10,000-year prints, vintage rides, & more

2 thoughts on “10,000-year prints, vintage rides, & more

  1. Ah, the old archival print debate. There is only one problem in carbon transfer, the carbon print is absolutely archival, but the paper it’s printed on is not. The project describes experiments to create a special archival paper that will last 10,000 years. It doesn’t exist. It never will. There is no experiment to be done, it’s impossible.
    I will quote my instructor, back when I was taking a full-semester course in archival photographic techniques, “Photography is only 150 years old [well, it was back then when I took the course] so all we know is that some photographs can last 150 years.”
    At least I can credit Burtynsky for understanding that inkjet prints are not archival. There is no current inkjet technology that can produce a print that would be considered archival in the sense photographers and art curators have used that term for decades. There is no way to adapt any current inkjet technology to make archival prints. As an active practitioner of truly archival photographic printing methods, it is my greatest fear that the current generation of photographers is producing artworks that will rapidly fade to blank sheets of paper. Meanwhile, I have watched the value of my work plummet when inkjet prints are sold as archival, and can be produced for a fraction of the cost (and effort) of my archival prints. Fake archival prints are destroying the value of real archival prints.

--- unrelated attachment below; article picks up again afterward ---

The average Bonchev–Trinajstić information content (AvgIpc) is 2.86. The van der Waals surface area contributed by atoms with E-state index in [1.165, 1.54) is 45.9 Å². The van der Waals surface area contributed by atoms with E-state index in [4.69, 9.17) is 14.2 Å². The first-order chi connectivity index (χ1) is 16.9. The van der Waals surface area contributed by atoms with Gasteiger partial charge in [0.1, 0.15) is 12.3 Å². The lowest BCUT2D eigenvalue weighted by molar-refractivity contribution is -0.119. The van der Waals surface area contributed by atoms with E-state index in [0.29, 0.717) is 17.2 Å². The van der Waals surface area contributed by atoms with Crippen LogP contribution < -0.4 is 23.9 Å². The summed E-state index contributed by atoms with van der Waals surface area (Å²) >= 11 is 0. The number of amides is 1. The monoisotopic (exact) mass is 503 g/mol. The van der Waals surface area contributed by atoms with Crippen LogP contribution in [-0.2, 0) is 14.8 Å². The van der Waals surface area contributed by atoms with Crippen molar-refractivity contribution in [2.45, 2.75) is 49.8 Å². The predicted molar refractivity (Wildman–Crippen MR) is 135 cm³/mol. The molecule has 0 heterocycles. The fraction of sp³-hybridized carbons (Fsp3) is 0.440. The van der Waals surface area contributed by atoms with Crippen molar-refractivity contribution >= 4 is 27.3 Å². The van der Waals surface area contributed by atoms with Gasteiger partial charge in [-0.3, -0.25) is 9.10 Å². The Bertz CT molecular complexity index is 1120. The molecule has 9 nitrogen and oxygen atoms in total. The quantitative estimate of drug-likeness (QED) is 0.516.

2. About Photocalc – Add and level function and it is perfect. If you want a level just get the free Labarynth game. Click on setting and there is a 2 way level that can be zero’d to any angle. Love it for doing panos.

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